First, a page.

Render to Caesar: Jesus, the Early Church, and the Roman Superpower

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At the end of the 20th century, "postcolonialism" described the effort to understand the experience of those who had lived under colonial rule. This kind of thinking has inevitably brought about a reexamination of the rise of Christianity, which took place under Roman colonial rule. How did Rome look from the viewpoint of an ordinary Galilean in the first century of the Christian era? What should this mean for our own understanding of and relationship to Jesus of Nazareth? In the past, Jesus was often "depoliticized," treated as a religious teacher imparting timeless truths for all people. Now, however, many scholars see Jesus as a political leader whose goal was independence from Roman rule so that the people could renew their traditional way of life under the rule of God. In Render to Caesar, Christopher Bryan reexamines the attitude of the early Church toward imperial Rome. Choosing a middle road, he asserts that Jesus and the early Christians did indeed have a critique of the Roman superpower — a critique that was broadly in line with the entire biblical and prophetic tradition. One cannot worship the biblical God, the God of Israel, he argues, and not be concerned about justice in the here and now. On the other hand, the biblical tradition does not challenge human power structures by attempting to dismantle them or replace them with other power structures. Instead, Jesus' message consistently confronts such structures with the truth about their origin and purpose. Their origin is that God permits them. Their purpose is to promote God's peace and justice. Power is understood as a gift from God, a gift that it is to be used to serve God's will and a gift that can be taken away by God when misused. Render to Caesar transforms our understanding of early Christians and their relationship to Rome and demonstrates how Jesus' teaching continues to challenge those who live under structures of government quite different from those that would have been envisaged by the authors of the New Testament.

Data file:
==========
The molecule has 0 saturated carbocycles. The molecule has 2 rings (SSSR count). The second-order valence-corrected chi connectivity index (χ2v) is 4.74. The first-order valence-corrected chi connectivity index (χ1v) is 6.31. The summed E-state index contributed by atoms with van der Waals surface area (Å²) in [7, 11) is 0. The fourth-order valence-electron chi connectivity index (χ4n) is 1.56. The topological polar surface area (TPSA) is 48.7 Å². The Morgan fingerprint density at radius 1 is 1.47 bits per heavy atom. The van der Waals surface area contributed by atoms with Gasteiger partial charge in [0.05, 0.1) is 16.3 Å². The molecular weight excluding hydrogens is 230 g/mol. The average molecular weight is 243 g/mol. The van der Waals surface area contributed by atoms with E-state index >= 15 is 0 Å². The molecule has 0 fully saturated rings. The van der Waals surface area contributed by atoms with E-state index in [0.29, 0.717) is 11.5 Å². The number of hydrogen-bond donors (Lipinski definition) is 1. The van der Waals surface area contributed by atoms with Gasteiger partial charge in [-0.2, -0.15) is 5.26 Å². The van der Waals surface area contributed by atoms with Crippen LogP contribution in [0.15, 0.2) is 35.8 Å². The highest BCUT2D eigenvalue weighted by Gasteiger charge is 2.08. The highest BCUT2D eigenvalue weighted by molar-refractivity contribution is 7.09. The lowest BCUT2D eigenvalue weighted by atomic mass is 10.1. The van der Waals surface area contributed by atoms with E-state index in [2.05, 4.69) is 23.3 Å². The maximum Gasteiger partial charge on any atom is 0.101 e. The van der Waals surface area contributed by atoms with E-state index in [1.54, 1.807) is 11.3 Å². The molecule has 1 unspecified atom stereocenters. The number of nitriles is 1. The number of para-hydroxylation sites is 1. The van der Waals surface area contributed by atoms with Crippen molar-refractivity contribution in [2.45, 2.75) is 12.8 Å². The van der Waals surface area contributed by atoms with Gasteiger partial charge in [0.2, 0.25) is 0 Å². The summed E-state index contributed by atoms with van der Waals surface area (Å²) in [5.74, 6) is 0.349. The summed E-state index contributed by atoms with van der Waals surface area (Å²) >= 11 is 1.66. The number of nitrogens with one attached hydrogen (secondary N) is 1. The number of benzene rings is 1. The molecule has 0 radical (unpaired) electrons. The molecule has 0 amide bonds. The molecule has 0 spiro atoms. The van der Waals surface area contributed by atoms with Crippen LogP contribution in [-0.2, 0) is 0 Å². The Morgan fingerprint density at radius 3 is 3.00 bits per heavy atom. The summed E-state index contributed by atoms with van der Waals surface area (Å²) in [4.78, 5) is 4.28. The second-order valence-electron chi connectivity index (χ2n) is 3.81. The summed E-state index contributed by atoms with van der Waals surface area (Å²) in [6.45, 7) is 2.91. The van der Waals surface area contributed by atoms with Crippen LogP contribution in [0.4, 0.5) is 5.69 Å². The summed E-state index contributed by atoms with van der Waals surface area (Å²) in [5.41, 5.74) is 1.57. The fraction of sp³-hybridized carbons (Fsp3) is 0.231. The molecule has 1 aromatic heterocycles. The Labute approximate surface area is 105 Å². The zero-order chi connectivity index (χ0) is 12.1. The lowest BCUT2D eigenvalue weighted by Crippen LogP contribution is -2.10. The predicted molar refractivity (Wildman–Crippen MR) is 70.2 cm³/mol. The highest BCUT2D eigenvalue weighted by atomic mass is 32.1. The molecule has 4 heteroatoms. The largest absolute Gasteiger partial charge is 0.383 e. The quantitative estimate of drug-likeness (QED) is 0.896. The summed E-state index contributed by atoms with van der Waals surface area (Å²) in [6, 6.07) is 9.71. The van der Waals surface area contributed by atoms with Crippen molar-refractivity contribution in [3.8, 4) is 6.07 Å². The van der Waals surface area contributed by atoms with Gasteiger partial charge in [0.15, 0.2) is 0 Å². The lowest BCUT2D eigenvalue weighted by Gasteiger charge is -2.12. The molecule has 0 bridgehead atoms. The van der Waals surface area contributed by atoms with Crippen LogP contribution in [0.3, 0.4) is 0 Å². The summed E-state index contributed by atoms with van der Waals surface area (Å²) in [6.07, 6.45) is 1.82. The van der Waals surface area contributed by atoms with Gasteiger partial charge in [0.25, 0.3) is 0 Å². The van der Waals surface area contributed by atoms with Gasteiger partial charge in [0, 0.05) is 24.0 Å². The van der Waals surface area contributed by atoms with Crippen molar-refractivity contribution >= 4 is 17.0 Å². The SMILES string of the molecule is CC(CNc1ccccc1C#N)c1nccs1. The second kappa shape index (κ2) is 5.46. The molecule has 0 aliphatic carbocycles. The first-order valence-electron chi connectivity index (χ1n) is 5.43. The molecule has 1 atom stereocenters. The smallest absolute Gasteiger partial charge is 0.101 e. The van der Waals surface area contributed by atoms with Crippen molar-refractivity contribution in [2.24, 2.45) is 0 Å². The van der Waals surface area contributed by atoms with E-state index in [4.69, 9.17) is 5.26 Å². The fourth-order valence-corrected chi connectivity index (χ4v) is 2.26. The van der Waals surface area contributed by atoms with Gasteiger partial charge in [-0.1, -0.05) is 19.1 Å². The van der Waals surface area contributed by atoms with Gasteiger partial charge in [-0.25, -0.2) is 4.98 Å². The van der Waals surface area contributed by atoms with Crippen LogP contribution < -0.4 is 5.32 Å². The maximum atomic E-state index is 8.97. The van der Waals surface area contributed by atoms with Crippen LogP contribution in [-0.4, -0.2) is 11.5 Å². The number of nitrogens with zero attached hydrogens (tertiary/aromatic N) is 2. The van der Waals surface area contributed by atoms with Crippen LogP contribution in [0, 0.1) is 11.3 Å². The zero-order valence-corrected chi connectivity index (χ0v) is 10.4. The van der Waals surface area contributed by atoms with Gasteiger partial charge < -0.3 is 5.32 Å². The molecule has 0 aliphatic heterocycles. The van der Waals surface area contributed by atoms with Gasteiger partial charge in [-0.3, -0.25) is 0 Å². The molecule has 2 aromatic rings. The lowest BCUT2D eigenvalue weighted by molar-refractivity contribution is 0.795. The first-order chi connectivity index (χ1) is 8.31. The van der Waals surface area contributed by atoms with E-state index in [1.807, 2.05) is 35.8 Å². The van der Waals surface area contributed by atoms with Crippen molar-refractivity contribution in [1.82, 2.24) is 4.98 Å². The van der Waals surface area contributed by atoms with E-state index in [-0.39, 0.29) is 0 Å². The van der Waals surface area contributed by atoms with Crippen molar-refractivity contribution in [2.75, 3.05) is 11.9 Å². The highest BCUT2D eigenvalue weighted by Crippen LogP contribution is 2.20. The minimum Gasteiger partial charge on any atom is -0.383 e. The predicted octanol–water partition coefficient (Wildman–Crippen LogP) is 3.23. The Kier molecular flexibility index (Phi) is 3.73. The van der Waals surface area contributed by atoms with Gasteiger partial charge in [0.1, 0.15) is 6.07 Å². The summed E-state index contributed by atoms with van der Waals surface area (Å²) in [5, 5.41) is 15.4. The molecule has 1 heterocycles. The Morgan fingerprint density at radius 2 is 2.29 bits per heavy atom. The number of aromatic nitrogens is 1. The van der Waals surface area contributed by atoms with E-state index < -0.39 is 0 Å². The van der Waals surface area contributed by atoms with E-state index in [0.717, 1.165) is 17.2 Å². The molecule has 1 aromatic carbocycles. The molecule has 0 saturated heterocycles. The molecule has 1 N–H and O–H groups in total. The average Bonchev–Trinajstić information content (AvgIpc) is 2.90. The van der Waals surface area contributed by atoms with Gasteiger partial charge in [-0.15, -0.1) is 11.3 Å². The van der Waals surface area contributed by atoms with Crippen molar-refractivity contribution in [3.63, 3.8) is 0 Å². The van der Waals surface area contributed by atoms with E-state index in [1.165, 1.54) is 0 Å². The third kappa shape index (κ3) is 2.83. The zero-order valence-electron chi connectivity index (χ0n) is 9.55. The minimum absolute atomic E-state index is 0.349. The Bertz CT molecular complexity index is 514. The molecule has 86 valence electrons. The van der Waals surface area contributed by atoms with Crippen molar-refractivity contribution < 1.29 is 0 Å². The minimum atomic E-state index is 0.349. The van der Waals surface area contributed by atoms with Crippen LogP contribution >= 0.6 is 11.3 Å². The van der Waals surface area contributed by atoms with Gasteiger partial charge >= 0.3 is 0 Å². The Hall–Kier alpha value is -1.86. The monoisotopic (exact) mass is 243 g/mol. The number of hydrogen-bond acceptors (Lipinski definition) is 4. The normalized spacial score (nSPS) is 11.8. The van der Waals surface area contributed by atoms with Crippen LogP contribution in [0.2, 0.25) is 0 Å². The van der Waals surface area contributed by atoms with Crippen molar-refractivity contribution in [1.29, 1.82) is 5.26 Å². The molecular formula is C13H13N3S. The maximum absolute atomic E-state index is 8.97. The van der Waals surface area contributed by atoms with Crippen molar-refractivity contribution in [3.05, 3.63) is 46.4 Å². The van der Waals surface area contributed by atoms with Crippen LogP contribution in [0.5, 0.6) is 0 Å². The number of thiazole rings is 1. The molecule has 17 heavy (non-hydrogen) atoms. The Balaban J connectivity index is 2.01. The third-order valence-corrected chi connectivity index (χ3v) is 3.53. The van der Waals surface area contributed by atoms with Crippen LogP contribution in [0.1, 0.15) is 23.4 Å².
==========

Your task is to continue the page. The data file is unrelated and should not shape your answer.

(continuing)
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Editorial Reviews

From the Publisher
"For those interested in religion and politics (and who is not?), Bryan can help us grasp the clarity of the perspective that runs through the whole Bible. This kind of New Testament theology illumines both historical context and theological significance." —America

"...a fine book, readable, closely argued, and assidusously documented. Render to Caesar is a valuable correction of certain forms of political theology, and also of pacifist and other abdications of political responsibility. It is, at the same time, a compelling call for the Church to muster the wisdom and courage to do its public duty." —First Things

"With admirable learning and balanced judgment, Bryan covers a wide range of ancient texts pertaining to religion and politics. In showing that the prophets, Jesus, and the NT writers were mainly concerned with the origin and purpose of political power, he clarifies in what sense the biblical tradition is and is not political. While providing sensible correctives to overstatements by other scholars, Bryan also presents an accurate picture of the early church's place in the Roman empire."—Daniel J. Harrington, S.J., author of The Church According to the New Testament: What the Wisdom and Witness of Early Christianity Teach Us Today